https://lccn.loc.gov/2017448063 Library of Congress catalog
Look inside now and download the eBook $8.99 — live 08/20/2017
https://www.amazon.com/dp/1544925743/ softcover $14.98 — 344 pages – live 08/21/17 ebook $2.99
https://www.barnesandnoble.com/w/books/1126988348 Barnes & Noble hardback – $23.99 -344 pages – live 08/22/17
The Southern Phoenix is a tale about the Black experience in the Deep South. This historical fiction novel introduces the sit-ins in Alabama, the 1965 riots in Watts, fair housing issues, and scenes–poignant, joyous, riveting, and sad–portraying what life was really like for the Black population during the decades of the mid-20th century.
The Southern Phoenix is an historical fiction novel by Rosemary Jenkins.
The Southern Phoenix captures the ambiance of the South during this critical period of American history. The dialogue is authentic. The characters are people to whom we can relate. It is a must-read for lovers of historical fiction.
Dick Price, Co-founder, laprogressive.com
I was blown away by The Southern Phoenix. Her imagery, honesty, and insights make this book worth reading again and again.
George Christopher Thomas, Founder/Editor, Van Nuys News Press
Rosemary made the story reflect what it was like to live in the Deep South in those days. I hope many people get to read it because not enough young people, let alone adults, truly comprehend what the Civil Rights struggles were all about and how difficult it was to live down South during those days. The protagonist succeeded, despite all odds, and at the same time, he gave back—good modeling for all of us.
Virginia Capers, Tony-Award Winning Actress
The Southern Phoenix frames a sacred time and place in the history of our nation. It will touch any reader open to the transformative gift of culture in the lives of our children. I highly recommend it for middle and high school readers–though anyone seeking to understand the complex tensions of race and diversity will benefit and enjoy reading this thoughtful novel.
José Velásquez, Principal, Los Angeles Unified School District
The Southern Phoenix is a real page turner. I tried to stop myself from reading ahead. And of course, you know, a big surprise was waiting.
Lynette Stafford, The Magical StoryBook Lady
This is a touching and beautiful story. If is full of the rich textures of the people in it. You feel for them and with them… The old lady telling the story moved me many time during my reading.
Lee Wells, Author
Rich material. An excellent story. Nice touches! Dramatic, fascinating, terrifying, compelling. Wow!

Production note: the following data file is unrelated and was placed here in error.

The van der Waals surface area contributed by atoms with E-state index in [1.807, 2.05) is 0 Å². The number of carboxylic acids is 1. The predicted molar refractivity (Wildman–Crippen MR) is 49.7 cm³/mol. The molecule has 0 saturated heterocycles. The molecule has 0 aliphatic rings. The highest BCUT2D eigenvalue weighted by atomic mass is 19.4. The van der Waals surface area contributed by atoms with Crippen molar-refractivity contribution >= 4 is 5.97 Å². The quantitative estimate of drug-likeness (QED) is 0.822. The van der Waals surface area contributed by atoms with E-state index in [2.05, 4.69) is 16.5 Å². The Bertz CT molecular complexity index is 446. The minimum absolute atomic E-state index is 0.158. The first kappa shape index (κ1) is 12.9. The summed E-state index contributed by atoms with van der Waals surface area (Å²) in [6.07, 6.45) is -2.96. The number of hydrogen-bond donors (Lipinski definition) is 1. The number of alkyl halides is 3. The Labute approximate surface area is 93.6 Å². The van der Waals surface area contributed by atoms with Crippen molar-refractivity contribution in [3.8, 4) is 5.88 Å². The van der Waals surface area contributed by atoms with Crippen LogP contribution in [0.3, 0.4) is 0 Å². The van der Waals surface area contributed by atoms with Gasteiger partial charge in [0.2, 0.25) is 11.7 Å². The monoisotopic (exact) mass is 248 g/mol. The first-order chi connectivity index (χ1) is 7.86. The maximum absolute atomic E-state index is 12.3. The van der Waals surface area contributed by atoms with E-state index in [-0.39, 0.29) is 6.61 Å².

Alan Armer, Movie Producer
The book displays an excellent grasp of real-life situations and how normal individuals behave. Its charm lies in the extraordinary acts that these average individuals perform. Ba’ Bro’ and his mother Leona Mae emerge as true heroes because THEY PERSEVERE THROUGH situations that we as readers can relate to, and have in some degree probably experienced ourselves.
Craig Knizek, Reader for Grand Central Productions
Ba’ Bro’ is a believable, character who lives in an interesting world. The author sustained this community—and the reader’s interest—all the way through.
Guy Kettlehack, formerly with Howard Buck Agency
I was greatly moved by the story, the characters, the writing style and the sense of The Southern Phoenix. It would be a natural for a television mini-series. It manages to convey dramatically both the facts and the feelings of people caught up in the major civil rights struggle of our times.
Fern Seizer, former Executive Director, Fair Housing Council, San Fernando Valley
Easy reading; fast-moving. The account of Sandoval lunch counter sit-ins were good, suspenseful and kept me reading furiously! Noted the excellent use of language from early crude to later refined. Felt like saying, “Rah!” to house purchase. It should be required re-reading every 5 years to remind us of what was. . .
Ray Crisp, former HUD and VP of Fair Housing Council Executive, San Fernando Valley
I began reading it while sitting in the “ortho” waiting room and by the time (my daughter) came out, I had already shed a few tears. I find the book compelling and compassionate. I couldn’t wait to get finish it.
Helen Bond, Educator
LA Sentinil Newspaper Review:
San Quentin News Book Review:
“Udeka Yawfe? Now, jus’ what kindova name is that?” Miss Mae Emma asked the little boy in her inimitable way, not really expecting an answer. She grabbed him up in her arms and tossed him on her knees and then squeezed him until he nearly lost his breath. Then she laid a big kiss on his cheek.
“That reminds me of the time I went to kiss that sweet, li’l John David. Did I ever tell you ‘bout that?” No, he nodded and looked up at her with big, expectant eyes. He did so love to hear the story she was about to tell. He must have heard it at least 250 times. It always made him bust his sides laughing. “He came in all dusty from the fields one time to cool hisself with some o’ my chunky, ice-cold buttermilk. I grabbed that tank of a boy over to me and kissed his chubby li’l cheek. Well, he was too big for that and slapped me right on my face. Eh eh eh… https://meredithetc.com/the-southern-phoenix/